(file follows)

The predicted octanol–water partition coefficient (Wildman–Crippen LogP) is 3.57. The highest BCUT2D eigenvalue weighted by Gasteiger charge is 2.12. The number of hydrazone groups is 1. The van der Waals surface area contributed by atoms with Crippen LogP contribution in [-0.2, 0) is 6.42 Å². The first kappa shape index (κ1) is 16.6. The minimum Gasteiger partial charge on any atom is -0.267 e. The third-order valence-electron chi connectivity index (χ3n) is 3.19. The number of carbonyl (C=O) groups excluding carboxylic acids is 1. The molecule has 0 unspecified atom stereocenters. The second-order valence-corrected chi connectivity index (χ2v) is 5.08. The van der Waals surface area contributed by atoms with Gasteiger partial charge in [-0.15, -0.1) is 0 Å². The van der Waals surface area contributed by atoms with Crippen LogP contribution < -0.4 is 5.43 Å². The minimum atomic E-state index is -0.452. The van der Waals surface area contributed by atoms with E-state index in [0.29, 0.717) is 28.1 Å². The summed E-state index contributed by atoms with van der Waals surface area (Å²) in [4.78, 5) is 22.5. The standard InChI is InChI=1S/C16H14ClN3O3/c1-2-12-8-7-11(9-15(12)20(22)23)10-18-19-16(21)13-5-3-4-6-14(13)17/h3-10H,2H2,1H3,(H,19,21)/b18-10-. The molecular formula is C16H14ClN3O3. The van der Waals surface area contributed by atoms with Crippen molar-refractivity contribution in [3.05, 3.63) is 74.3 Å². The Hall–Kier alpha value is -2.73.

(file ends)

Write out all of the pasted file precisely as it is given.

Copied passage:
The predicted octanol–water partition coefficient (Wildman–Crippen LogP) is 3.57. The highest BCUT2D eigenvalue weighted by Gasteiger charge is 2.12. The number of hydrazone groups is 1. The van der Waals surface area contributed by atoms with Crippen LogP contribution in [-0.2, 0) is 6.42 Å². The first kappa shape index (κ1) is 16.6. The minimum Gasteiger partial charge on any atom is -0.267 e. The third-order valence-electron chi connectivity index (χ3n) is 3.19. The number of carbonyl (C=O) groups excluding carboxylic acids is 1. The molecule has 0 unspecified atom stereocenters. The second-order valence-corrected chi connectivity index (χ2v) is 5.08. The van der Waals surface area contributed by atoms with Gasteiger partial charge in [-0.15, -0.1) is 0 Å². The van der Waals surface area contributed by atoms with Crippen LogP contribution < -0.4 is 5.43 Å². The minimum atomic E-state index is -0.452. The van der Waals surface area contributed by atoms with E-state index in [0.29, 0.717) is 28.1 Å². The summed E-state index contributed by atoms with van der Waals surface area (Å²) in [4.78, 5) is 22.5. The standard InChI is InChI=1S/C16H14ClN3O3/c1-2-12-8-7-11(9-15(12)20(22)23)10-18-19-16(21)13-5-3-4-6-14(13)17/h3-10H,2H2,1H3,(H,19,21)/b18-10-. The molecular formula is C16H14ClN3O3. The van der Waals surface area contributed by atoms with Crippen molar-refractivity contribution in [3.05, 3.63) is 74.3 Å². The Hall–Kier alpha value is -2.73.